Jewish Museum Berlin Building, Images, Architect, Design, Exhibitions, Pictures
Jewish Museum Berlin : Architecture
Juedisches Museum, Germany – design by Daniel Libeskind Architect
Location: Lindenstr. 9, about 20 mins walk south of city centre
Jewish Museum building
Juedisches Museum, Lindenstra√üe 9, Kreuzberg
Daniel Libeskind, Architect
Jewish Museum Berlin Expansion : Building News
Juedisches Museum Berlin, Germany – Visitor News
24 Sep 2008
Today, the Daniel Libeskind-designed Jewish Museum Berlin welcomed its five millionth visitor since opening in September of 2001. This astounding number brings the average over the last seven years to nearly two thousand visitors daily and reflects a steady increase in visitor numbers since 2004. In the first eight months of this year, around 515,000 people visited the Libeskind Building and the exhibitions on German-Jewish history, 8 % more than in the same period last year, during which the visitor total was approximately 733,000.
Museum officials and Berliners alike should take pride in this feat, a symbol of Berlin’s incredible cultural development in housing a museum which integrates, for the first time in post-war Germany, the history of the Jews in Germany and the repercussions of the Holocaust.
The five millionth visitor was Sarah-Denise Heellmanns, a 17-year-old pupil from Duisburg, who was in Berlin with her class. Ms. Heellmanns entered the museum at roughly 11:00 AM with no idea she would be greeted by the Museum Director, photographed by press, and bestowed with gifts – all to the delight of her classmates. Museum director W. Michael Blumenthal presented her with a gift which included the book on the recently opened exhibition “Looting and Restitution: Jewish Owned Cultural Artifacts from 1933 to the Present” and a glass of pomegranate sparkling wine, one of Liebermann’s Restaurant’s specialties.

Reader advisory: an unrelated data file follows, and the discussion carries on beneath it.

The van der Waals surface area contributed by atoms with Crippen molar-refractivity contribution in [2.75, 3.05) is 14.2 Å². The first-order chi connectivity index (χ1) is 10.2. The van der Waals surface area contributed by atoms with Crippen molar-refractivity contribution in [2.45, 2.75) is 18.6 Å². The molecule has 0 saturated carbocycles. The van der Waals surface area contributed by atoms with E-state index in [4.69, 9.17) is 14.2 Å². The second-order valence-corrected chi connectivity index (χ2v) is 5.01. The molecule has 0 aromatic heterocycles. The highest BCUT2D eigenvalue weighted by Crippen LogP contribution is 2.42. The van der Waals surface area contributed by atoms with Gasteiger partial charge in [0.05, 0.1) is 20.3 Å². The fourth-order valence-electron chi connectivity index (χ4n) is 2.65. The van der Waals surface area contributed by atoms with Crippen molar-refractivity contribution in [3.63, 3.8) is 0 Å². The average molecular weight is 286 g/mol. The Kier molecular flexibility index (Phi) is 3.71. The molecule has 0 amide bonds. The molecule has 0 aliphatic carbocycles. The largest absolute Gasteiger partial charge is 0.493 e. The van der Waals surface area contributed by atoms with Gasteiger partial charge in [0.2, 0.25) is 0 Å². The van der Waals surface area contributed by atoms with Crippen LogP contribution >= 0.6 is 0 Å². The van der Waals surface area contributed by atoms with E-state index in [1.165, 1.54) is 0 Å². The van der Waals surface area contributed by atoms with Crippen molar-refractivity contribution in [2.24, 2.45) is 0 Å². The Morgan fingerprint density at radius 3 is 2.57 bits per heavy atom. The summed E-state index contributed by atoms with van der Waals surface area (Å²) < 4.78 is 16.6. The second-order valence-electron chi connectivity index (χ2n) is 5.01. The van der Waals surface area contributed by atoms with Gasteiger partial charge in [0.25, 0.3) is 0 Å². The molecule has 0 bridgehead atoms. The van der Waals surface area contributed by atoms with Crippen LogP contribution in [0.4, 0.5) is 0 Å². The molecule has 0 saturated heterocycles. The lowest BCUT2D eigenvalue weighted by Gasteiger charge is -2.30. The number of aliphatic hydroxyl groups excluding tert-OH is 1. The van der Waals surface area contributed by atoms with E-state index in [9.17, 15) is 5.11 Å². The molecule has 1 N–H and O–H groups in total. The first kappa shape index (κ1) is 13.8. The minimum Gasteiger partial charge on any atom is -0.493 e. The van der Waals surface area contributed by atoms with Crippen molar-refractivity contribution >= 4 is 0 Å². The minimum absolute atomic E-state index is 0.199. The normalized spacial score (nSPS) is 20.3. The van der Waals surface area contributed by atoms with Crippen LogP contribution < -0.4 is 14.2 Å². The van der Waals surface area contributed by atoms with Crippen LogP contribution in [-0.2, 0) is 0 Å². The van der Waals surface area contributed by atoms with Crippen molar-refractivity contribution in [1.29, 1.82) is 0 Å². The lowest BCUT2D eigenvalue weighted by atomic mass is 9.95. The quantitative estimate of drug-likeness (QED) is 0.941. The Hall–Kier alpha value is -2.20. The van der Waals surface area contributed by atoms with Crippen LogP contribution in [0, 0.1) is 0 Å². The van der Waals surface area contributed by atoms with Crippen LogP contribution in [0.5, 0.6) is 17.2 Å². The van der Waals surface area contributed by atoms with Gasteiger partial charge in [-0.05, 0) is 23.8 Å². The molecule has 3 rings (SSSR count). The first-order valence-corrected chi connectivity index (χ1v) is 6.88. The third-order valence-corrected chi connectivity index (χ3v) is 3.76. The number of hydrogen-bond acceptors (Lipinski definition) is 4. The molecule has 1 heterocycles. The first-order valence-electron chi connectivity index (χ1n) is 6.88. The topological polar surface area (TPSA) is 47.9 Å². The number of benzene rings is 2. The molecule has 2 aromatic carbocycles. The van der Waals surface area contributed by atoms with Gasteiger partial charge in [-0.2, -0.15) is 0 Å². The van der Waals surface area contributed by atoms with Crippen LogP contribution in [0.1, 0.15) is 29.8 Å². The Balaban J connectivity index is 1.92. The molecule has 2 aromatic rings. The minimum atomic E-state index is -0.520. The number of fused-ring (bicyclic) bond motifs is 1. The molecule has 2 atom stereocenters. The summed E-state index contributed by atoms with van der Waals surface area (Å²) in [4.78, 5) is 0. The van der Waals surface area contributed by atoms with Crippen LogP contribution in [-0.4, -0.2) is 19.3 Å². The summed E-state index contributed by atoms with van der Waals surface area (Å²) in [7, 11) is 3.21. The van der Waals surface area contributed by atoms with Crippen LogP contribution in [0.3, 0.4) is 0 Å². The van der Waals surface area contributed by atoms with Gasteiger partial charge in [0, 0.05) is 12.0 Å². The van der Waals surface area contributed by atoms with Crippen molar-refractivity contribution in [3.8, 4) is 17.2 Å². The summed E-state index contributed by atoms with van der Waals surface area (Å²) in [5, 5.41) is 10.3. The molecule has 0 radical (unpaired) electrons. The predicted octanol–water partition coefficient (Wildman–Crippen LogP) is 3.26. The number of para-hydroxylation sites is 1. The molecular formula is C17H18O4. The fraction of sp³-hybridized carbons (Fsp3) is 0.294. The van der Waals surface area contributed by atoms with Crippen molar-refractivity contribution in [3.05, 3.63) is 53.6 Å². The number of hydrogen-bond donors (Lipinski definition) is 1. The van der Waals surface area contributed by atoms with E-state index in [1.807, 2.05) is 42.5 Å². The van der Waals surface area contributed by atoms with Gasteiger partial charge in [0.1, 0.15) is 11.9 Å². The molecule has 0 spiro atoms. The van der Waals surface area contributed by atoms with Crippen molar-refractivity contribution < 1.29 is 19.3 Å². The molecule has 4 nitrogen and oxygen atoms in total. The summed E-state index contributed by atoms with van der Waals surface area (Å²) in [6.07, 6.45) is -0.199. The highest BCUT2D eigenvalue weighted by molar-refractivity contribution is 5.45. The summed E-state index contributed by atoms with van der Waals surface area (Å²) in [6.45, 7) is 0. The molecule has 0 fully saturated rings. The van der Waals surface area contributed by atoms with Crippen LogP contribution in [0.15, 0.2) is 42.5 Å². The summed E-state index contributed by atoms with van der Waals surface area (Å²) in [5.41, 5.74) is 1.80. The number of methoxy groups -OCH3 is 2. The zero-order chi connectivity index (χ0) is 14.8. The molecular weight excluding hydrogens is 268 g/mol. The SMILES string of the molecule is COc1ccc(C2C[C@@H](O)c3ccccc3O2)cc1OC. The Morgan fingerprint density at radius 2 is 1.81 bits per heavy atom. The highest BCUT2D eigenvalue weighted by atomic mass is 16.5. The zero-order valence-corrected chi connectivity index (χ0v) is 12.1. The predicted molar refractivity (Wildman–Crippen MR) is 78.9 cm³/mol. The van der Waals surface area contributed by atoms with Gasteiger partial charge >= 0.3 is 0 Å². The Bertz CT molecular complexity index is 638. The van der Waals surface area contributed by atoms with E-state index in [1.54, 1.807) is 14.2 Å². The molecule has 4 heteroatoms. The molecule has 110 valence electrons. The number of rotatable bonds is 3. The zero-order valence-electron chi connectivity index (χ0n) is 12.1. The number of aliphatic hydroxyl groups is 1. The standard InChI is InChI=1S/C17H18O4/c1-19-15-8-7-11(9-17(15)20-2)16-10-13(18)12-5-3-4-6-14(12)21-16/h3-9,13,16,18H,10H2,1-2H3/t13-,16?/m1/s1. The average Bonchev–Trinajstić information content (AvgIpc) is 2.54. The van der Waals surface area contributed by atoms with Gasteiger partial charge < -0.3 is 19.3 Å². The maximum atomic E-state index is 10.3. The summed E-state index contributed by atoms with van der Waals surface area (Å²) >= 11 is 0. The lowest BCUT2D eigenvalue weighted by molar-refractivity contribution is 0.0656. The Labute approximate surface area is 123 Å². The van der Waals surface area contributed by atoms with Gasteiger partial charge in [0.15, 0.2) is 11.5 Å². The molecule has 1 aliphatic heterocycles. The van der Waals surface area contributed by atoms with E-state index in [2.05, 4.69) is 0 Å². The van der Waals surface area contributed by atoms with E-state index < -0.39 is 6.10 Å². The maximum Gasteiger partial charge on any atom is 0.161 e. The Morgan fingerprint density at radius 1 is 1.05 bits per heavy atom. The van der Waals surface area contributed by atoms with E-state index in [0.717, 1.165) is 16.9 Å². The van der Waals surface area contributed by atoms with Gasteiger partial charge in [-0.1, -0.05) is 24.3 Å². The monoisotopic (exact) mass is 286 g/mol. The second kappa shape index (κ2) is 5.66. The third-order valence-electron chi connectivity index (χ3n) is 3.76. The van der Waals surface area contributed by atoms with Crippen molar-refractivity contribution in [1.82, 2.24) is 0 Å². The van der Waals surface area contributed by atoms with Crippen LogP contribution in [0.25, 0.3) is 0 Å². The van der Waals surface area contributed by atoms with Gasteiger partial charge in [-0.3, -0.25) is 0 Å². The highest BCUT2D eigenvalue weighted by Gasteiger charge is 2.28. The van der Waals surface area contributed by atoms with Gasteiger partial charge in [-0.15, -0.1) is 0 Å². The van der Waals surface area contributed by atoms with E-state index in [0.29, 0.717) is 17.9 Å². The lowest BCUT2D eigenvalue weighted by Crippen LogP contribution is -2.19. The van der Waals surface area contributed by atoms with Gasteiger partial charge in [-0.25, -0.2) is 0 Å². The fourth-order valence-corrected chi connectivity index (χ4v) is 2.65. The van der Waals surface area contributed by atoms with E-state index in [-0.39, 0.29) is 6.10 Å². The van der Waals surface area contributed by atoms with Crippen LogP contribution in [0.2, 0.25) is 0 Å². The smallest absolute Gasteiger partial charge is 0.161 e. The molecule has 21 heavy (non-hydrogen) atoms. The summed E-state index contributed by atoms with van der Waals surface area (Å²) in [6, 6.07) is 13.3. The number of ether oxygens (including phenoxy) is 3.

The Jewish Museum Berlin, whose zinc-coated building has long-since been established as one of the capital’s landmarks, continues to belong to Berlin’s greatest attractions and Germany’s most frequented museums. The Museum is particularly popular with young people: About every other visitor in 2007 was under 30 years old – a considerable number for a historical museum. Young teens represent the largest visitor age group with 29 %. Almost every fifth visitor last year was under 18 (19 %). Young people often visit the Museum on school trips: Of the total number of over 7,000 tours booked in 2007, nearly two thirds (63 %) were for school groups.
The Jewish Museum Berlin is one of the most spectacular museum buildings in Germany. Since the beginning it has been a magnet for the public, attracting 350,000 people even prior to its opening in the fall of 2001. This was the second building opened by Studio Daniel Libeskind; the first being the Felix Nussbaum Haus in Osnabruck, Germany.
For more information on the Jewish Museum Berlin, please visit: http://www.juedisches-museum-berlin.de/site/EN/homepage.php
Jewish Museum Berlin building – scanned photos from 1995 ¬© isabelle lomholt:
Daniel Libeskind, Architect
Jewish Museum Berlin architect : Daniel Libeskind
Jewish Museum – new glass courtyard extension
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Neues Museum Berlin development : David Chipperfield Architects
Buildings by this architect
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Jewish Museum Berlin – page